House of Representatives Passes ‘Rodchenkov Anti-Doping Act’

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By Ryan Connolly

Earlier this week, the United States Congress moved closer to establishing federal criminal penalties for international doping fraud conspiracies, such as the Russian Doping scandal that rocked the Olympic world in 2016. “The Rodchenkov Anti-Doping Act of 2019”–controversially named after a chief perpetrator and eventual whistleblower of the aforementioned scandal–was passed by the House of Representatives on October 22. If signed into law, H.R. 835 would establish significant criminal penalties–up to 10 years in prison and $250,000 in fines for an individual–and make it unlawful to “knowingly carry out…a scheme…to influence by use of a prohibited substance or prohibited method any major international sports competition.” Under the Act, such an international competition must (1) have at least one U.S. athlete participating, (2) have at least three non-U.S. athletes participating, (3) be governed by the World Anti-Doping Code, and (4) receive sponsorship or broadcast rights money from a U.S.-based organization.

Importantly, a person’s intention is a key element of the section of the Act establishing criminal penalties. A person must knowingly intend to influence an international competition through doping fraud to violate the Act. Unless the actions of the person are fairly blatant and backed by evidence demonstrating an intent to cheat the system, establishing the “knowingly” element may be a significant bar for a federal prosecutor to clear in many cases. This should largely alleviate concerns of criminal penalties for certain actors who are inadvertently responsible for positive doping tests. This includes dietary supplement companies and executives whose products are found to be contaminated (unintentionally) with a banned substance. However, such potentially negligent actors may still be found responsible for the consequences and face significant civil damages and penalties, as is reaffirmed by the Act.

Another significant aspect of the Act is related to information sharing between the United States government and the United States Anti-Doping Agency (USADA), a non-governmental Colorado non-profit corporation that conducts anti-doping activities for Olympic sports in the United States. Under the Act, the U.S. Department of Justice (DOJ), the Department of Homeland Security (DHS), and the Food and Drug Administration (FDA) are required to coordinate with USADA with regard to any investigation related to an international doping fraud conspiracy, unless the integrity of that agency’s criminal investigation would be affected. This coordination specifically includes that the agencies must “shar[e] with USADA all information in [their] possession…which may be relevant to any such potential violation” of the Act. If the Act is signed into law, this new information sharing requirement could prove to yield a treasure trove of knowledge that may have been previously inaccessible to USADA.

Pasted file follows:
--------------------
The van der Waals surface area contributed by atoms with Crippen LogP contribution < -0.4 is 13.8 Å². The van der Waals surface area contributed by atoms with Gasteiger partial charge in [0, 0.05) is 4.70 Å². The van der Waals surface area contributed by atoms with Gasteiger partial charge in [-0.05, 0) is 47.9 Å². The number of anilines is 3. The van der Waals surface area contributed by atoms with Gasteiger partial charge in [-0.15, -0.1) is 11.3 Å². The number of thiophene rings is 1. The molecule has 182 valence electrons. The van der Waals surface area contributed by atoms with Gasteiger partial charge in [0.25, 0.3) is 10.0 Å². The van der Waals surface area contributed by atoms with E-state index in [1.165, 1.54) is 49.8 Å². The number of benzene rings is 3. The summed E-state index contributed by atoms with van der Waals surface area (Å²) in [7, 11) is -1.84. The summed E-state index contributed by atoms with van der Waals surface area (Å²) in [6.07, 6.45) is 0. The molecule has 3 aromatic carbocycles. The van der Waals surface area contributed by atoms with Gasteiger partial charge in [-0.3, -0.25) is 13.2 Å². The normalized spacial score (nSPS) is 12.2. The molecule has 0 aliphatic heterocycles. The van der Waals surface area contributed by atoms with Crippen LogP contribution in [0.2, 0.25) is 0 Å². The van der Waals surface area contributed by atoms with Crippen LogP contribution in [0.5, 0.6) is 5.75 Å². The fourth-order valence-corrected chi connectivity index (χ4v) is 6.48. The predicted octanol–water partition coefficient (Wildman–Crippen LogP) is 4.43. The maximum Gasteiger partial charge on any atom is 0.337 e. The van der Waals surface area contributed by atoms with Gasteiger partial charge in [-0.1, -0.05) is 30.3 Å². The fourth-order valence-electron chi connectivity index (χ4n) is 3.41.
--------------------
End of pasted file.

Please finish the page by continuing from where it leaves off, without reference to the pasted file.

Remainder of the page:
View the text of H.R. 835 at Congress.gov.

Ryan Connolly is a Los Angeles-based attorney serving as counsel to various businesses, individuals, and dietary supplement / anti-doping-related organizations, including Banned Substances Control Group (BSCG).

In a Victory for Clean Sport, David Guttenplan Takes the Orange Jersey as USA CRITS 2018 Season Champion

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USA CRITS 2018 season champion David Guttenplan of the Support Clean Sport/Guttenplan Coaching Team earlier in his remarkable season. Photo by Lee McDaniels, USA CRITS.

On Sunday at the Gateway Cup in St. Louis, professional bike racer David “Gutt” Guttenplan finished with the orange Colavita Overall Leader Jersey on his back after becoming the USA CRITS 2018 season champion. Though Gutt and many observers had expected such an outcome due to his commanding lead going in to the final race, the victory nonetheless resonated with him and all those who care about clean sport.

“With the series, you just never know how it’s going to go,” said Gutt in a post-race interview. “I just have to give a big thanks to (teammate) Tyler Locke. He’s really stepped up, and he’s been getting up there every single time. It’s been great.”

Locke took sixth place overall and their Support Clean Sport/Guttenplan Coaching Team placed second in the team competition. The excellent results cemented their reputation as one of North America’s premiere cycling teams and delighted sponsor Support Clean Sport.

“We’re thrilled for Davey and these guys and all they represent,” said SCS Executive Director Oliver Catlin. “They faced some serious obstacles and have shown that it is possible for clean athletes to reach the podium. The team as a whole worked really hard to help get Davey to this point, and as a sponsor we couldn’t be more proud.”

Many find the personal stories of both Gutt and Locke compelling. Gutt suffered a serious accident while cycling in 2016 that left him in a coma for five days and in need of surgeries. Some wondered whether he would ever compete again. Locke has had to face his own personal obstacles, notably going sober with the help of the bike. He said that when he made a conscious choice to channel his energy into his riding his racing performance skyrocketed and turned him into the capable lieutenant he is today.

Catlin says he hopes the results help to diffuse the naysayers who don’t think clean athletes can compete in cycling. “We’ve never stopped believing that athletes who chose not to dope can still succeed in their sports, whatever those sports might be,” he said. “And when they do best their competitors, they can hold their heads high.”

As the team coach, Gutt echoed these sentiments in an interview prior to the season’s final race. “Doping takes the fun out of it,” he said. “I tell my guys that if you can’t be proud of your results, what’s the point?”